There has been plenty of (digital) ink spilled in recent days about widespread processor flaws known as “Meltdown” and “Spectre.” We round up five articles that will help you understand these security vulnerabilities, how they were discovered and their likely impact.
The flaws, which affect processors by Intel, AMD, ARM and a wide range of other vendors could be used to siphon sensitive data from the device’s memory. But, as often happens with major and widespread flaws like this (think “Heartbleed”) it can be easy to lose the forest for the trees when so many different experts are stepping forward to offer their insights and advice.
That’s why we’ve decided to pull together some of the best writing about the Spectre and Meltdown flaws into one place. Below you’ll find five articles that we here at Security Ledger have come across and read that provide what we consider critical context and understanding of the flaw, with a minimum of hyperbole. While this list isn’t comprehensive, it should provide you with a solid understanding of the underlying security holes and their impact on your organization (or on you, individually).
Chapter 1: Where it all started: John Leyden’s Scoop on El Reg
Props to the ever vigilant John Leyden over at The Register for his January 2 article “Kernel-memory-leaking Intel processor design flaw forces Linux, Windows redesign,” which blew the lid off the processor flaws. Leyden was tipped off to the problem by messages on the Linux Kernel mailing list, where a fix for the flaw dubbed “KAISER” (or KPTI) was being hurried out, despite the prospect of serious performance hits to affected systems. His story – though focused mostly on Intel processors – holds up well a week later and does a great job explaining the security holes, their impact, likely attack vectors and more.
Chapter 2: Google’s Security and Project Zero Blogs
Google researchers helped discover the Meltdown and Spectre blogs and had some of the earliest and most comprehensive information on what they were, what systems they affected and how to mitigate the potential harm of the flaws. Check out: “Reading privileged memory with a side-channel” on the Project Zero blog, which gave the first explanation of the holes. Also check out the post “More details about mitigations for the CPU Speculative Execution issue” on Google’s Security Blog from January 4th for a more in-depth discussion of the three, separate vulnerabilities that were discovered and possible mitigations for them.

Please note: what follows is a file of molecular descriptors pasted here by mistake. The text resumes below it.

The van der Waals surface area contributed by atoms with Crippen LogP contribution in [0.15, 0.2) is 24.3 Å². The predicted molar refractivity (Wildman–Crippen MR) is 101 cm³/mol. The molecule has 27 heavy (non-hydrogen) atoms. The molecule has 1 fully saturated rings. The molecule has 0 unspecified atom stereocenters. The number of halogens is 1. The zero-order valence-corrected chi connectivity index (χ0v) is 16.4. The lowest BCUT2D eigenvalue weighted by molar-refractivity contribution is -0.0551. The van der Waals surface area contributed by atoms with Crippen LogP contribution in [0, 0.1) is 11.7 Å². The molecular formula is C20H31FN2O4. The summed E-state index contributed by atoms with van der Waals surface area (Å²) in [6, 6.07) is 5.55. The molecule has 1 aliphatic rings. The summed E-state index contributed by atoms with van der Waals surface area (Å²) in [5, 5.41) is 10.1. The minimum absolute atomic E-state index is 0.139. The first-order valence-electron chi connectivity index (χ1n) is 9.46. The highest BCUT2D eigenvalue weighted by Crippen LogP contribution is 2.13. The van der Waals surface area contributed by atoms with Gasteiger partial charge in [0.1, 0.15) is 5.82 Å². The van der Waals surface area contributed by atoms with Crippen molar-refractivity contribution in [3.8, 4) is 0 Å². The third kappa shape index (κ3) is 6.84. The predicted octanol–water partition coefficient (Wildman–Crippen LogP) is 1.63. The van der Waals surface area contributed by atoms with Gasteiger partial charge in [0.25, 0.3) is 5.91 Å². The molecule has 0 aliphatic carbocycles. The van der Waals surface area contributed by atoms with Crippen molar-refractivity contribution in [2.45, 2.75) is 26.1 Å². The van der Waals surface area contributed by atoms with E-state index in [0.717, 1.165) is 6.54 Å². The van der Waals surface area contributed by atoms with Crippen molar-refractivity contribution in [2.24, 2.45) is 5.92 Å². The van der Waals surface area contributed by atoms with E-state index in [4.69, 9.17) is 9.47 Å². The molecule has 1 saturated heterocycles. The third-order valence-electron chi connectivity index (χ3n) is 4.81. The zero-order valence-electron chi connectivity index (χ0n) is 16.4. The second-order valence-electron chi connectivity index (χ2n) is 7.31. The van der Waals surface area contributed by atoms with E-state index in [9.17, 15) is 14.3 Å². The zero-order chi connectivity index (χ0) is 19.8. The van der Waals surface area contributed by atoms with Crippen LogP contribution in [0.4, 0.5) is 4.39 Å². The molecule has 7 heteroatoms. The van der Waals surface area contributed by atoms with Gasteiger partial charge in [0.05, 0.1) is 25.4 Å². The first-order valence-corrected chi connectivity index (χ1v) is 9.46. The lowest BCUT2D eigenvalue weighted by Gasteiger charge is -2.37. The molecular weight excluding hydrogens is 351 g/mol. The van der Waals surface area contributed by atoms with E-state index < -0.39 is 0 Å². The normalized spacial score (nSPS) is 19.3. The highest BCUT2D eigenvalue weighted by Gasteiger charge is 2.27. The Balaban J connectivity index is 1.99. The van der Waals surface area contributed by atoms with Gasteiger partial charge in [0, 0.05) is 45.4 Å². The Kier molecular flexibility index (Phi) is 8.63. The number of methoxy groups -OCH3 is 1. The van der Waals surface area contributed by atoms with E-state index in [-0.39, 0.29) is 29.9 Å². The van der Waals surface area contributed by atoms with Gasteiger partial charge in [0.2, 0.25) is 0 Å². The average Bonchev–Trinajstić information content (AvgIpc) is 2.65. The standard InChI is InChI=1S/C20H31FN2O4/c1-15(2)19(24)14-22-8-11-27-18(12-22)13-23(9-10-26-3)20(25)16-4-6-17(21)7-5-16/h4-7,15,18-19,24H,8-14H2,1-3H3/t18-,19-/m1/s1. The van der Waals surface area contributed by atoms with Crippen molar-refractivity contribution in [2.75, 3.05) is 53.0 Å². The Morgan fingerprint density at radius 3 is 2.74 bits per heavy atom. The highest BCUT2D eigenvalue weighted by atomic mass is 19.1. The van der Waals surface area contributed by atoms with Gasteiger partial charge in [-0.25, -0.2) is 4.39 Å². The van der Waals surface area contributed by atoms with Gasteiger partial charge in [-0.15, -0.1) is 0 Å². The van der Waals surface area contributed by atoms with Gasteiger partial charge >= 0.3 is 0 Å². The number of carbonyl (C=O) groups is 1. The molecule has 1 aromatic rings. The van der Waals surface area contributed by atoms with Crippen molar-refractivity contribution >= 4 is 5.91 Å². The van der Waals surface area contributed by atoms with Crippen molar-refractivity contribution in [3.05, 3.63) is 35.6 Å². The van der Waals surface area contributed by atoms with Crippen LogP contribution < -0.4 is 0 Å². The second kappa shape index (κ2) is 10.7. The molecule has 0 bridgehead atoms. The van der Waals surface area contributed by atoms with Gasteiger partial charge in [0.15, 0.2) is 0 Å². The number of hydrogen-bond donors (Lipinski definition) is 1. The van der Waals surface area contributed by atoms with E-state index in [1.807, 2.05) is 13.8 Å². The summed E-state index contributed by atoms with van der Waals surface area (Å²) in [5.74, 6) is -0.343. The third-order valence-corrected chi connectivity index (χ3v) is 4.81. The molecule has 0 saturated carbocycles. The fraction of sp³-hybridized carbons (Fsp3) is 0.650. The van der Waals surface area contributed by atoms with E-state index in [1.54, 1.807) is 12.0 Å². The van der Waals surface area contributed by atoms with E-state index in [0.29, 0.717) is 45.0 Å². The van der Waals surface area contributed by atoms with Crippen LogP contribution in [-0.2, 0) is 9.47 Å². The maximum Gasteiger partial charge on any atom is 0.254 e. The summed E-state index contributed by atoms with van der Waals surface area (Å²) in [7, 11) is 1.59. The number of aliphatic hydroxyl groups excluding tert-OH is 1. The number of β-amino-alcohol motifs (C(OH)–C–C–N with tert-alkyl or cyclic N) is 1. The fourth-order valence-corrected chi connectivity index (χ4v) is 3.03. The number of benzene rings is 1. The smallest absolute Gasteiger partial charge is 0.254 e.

Chapter 3: The Home Page: Meltdownattack.com
Sometimes a security hole is so big it deserves its own brand. We saw that with Heartbleed, the widespread hole in the OpenSSL open source package. With Meltdown and Spectre, the decision was made again to brand the holes and, as with Heartbleed, to create a web site that explains the flaws and provides links out to other useful information on patches and other mitigations. That website, meltdownattack.com provides a wealth of information including links to technical papers on the flaws co-authored by the researchers who discovered them, a FAQ and more.
Chapter 4: OK, but what does it all mean?
Google and the researchers did a great job explaining the details of Meltdown and Spectre. But, no surprise, all that information simply prompted more questions. A couple blogs put together solid, second day write ups that helped fill in the blanks and provide actionable information on how to respond to the flaws. In particular, I found two blog posts with nearly identical titles worth reading: Craig Young’s write up on the Tripwire State of Security blog “Spectre and Meltdown: What you need to know” and John Bambanek (of Fidelis)’s write up on the SANS Internet Storm Center’s blog “Spectre and Meltdown: What You Need to Know Right Now“. Craig does a great job describing the flaws and the limitations of fixes like KAISER. John raises some interesting questions about the long term impacts of these flaws, particularly when it comes to the Internet of Things, where patching is often difficult if not impossible.
Chapter 5: The back-story at Wired.com
As he often does, Andy Greenberg at Wired got the story behind the discovery of the processor flaws, setting the scene “on a cold Sunday” in December in the “small Austrian city of Graz.” In this article: “Triple Meltdown: How So Many Researchers Found a 20-Year-Old Chip,” Greenberg does a great job explaining the impact of Meltdown and Spectre, but his focus is something even more interesting: how it was that researchers around the world independently discovered the same holes at around the same time – more than two decades after they were likely introduced. The trail leads from Germany to Austria to California and back, and its fascinating.